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Ben Weber from the "Secret Life of the American Teenager" and "Sex and the City" has a family history of Huntington's Disease.

Hollywood celeb to emcee benefit for Huntington's Disease

Huntington's Disease (HD) is a neurodegenerative genetic disorder that, currently, is incurable. Although the disease itself is not fatal, symptoms include uncontrollable body movements and declined mental abilities, and those afflicted with HD have a higher chance of dying from complications like pneumonia, heart disease or physical injury within 20 years of their diagnosis.

To raise awareness about HD, Trey Gray, drummer for Brooks and Dunn, and Ben Weber, who currently stars in the "Secret Life of the American Teenager" on ABC Family and started his career with HBO's "Sex and the City," will travel to Milwaukee for the Huntington's Disease Society of America's annual "Casino Royale Celebration of Hope Cocktail Gala."

The event will be held on Friday, Sept. 11, at the Milwaukee Hilton City Center, 509 W. Wisconsin Ave.

Gray tested positive for HD in 2003, shortly after his mother was diagnosed. People with HD have a 50 percent chance of passing the gene to their children, and because Weber has HD in his family, he is particularly motivated to help find a cure for the illness.

The September gala will feature an evening of musical entertainment, casino gaming, cocktails, appetizers and silent auctions. Tickets cost $75 per person or $750 per table of 10.

All proceeds from the event will be donated to the research and treatment of individuals living with Huntington's Disease.

Recently, interviewed Weber, who will emcee the "Casino Royale Celebration of Hope Cocktail Gala," about his career and his contributions to raising awareness for Huntington's Disease. How is your family affected by Huntington's Disease?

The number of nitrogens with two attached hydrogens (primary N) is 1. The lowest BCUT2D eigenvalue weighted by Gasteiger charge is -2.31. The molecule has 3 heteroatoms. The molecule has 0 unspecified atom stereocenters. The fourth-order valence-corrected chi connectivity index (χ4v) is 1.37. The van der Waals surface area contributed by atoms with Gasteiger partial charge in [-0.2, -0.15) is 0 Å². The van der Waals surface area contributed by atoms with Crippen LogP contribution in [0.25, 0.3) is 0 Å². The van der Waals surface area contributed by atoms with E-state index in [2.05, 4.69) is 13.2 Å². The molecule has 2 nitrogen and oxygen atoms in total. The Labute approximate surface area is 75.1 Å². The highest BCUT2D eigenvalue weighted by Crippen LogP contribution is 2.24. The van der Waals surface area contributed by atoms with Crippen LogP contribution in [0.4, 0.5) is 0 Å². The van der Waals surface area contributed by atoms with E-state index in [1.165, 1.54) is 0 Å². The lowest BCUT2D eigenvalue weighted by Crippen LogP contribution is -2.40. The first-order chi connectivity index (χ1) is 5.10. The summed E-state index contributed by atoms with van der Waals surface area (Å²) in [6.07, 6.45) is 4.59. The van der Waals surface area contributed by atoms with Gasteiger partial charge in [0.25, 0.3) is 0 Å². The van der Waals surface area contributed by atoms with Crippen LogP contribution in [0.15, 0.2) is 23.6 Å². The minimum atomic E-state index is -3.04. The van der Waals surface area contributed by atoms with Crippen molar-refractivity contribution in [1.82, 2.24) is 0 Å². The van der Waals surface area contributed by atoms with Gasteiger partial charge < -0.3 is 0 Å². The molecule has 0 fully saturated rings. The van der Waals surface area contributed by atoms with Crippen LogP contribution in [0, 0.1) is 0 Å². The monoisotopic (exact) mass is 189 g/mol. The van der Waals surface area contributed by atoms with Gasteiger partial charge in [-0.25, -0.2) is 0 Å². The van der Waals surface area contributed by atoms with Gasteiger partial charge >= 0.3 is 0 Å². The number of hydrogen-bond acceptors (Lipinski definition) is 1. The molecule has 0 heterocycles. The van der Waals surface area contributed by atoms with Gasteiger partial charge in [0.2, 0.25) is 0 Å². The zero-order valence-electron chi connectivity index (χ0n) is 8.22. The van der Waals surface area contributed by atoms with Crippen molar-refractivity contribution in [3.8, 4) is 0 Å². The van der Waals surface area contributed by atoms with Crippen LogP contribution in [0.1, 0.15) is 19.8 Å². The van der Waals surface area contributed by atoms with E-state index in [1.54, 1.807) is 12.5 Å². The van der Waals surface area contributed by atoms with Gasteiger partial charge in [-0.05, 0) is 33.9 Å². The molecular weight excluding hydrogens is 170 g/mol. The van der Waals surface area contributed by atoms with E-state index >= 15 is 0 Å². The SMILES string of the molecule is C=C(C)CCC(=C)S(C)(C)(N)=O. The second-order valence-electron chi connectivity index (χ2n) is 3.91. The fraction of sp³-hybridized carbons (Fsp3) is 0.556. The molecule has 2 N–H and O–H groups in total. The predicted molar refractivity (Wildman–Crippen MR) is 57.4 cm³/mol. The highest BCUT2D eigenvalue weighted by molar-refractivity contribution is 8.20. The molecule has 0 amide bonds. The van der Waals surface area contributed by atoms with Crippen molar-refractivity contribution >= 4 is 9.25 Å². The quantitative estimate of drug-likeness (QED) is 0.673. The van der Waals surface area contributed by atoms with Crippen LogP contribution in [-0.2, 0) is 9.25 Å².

Ben Weber: It's on my mom's side of the family. My grandfather came back from Korea, and no one was sure what he had. It was later determined it was HD.

OMC: What is the main message about HD that you want to get out there?

BW: HD is a rare disease, but one with global impact. It's a disease that you can know if you have it, and then decide how proactive you want to be.

OMC: There is a genetic test that determines whether or not you have HD. Have you taken this test?

BW: HD runs in my family, but for me personally, it's a distant concern. But I believe it is is better to know than not to know, especially if you have children.

OMC: How old are your children?

BW: I have a 5-year-old son and a 14-month-old son.

OMC: How is "Secret Life of the American Teenager" going?

BW: Great. I play Molly Ringwald's boss and love interest, which means I get to kiss Molly Ringwald. An interesting aspect for me, being on Molly's show, is that I'm identified by the 12-to-14-year-old demographic. I'm not used to that.

OMC: Because you are 37, Ringwald's "brat pack" movies must have had an impact on you as a teenager. Which was your favorite?

BW: I thought "Pretty in Pink" was super cute, and my wife really loved all of her films, but I admit that the John Hughes' film that made the biggest impact on me was "Ferris Bueller's Day Off."

OMC: How was it playing "Skippy" on "Sex and the City?"

BW: It was a dream job. Actually, it was my first job, right out of college, and I was at the right place at the right time. I wasn't in a lot of episodes, but I was in the pilot and a couple of episodes in the second season, including the one where I break up with a girl (while we are having sex.) It's a memorable scene that launched my career.

OMC: What is your life like right now?

BW: I'm working very hard to be a hard-working TV and film actor, a dad and to do what I can to promote awareness about Huntington's Disease ... I'm really looking forward to my visit to Milwaukee.


Dusty_Bottoms | Sept. 1, 2009 at 1:07 p.m. (report)

My wife watches that show, the Secret Life of the American Teenager. It's the most ridiculous show I've ever seen. I watched it with her once, and we decided to make a drinking game where you drink whenever anyone on the show says "have sex" or some tense thereof (had sex, having sex, etc.). It can't be a euphemism for having sex, like "bumping uglies," "doing it" or "the old in/out/in/out," they must actually say "have/had/having sex." We got so drunk in the first 10 minutes, we couldn't even see.

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admiral | Sept. 1, 2009 at 8:28 a.m. (report)


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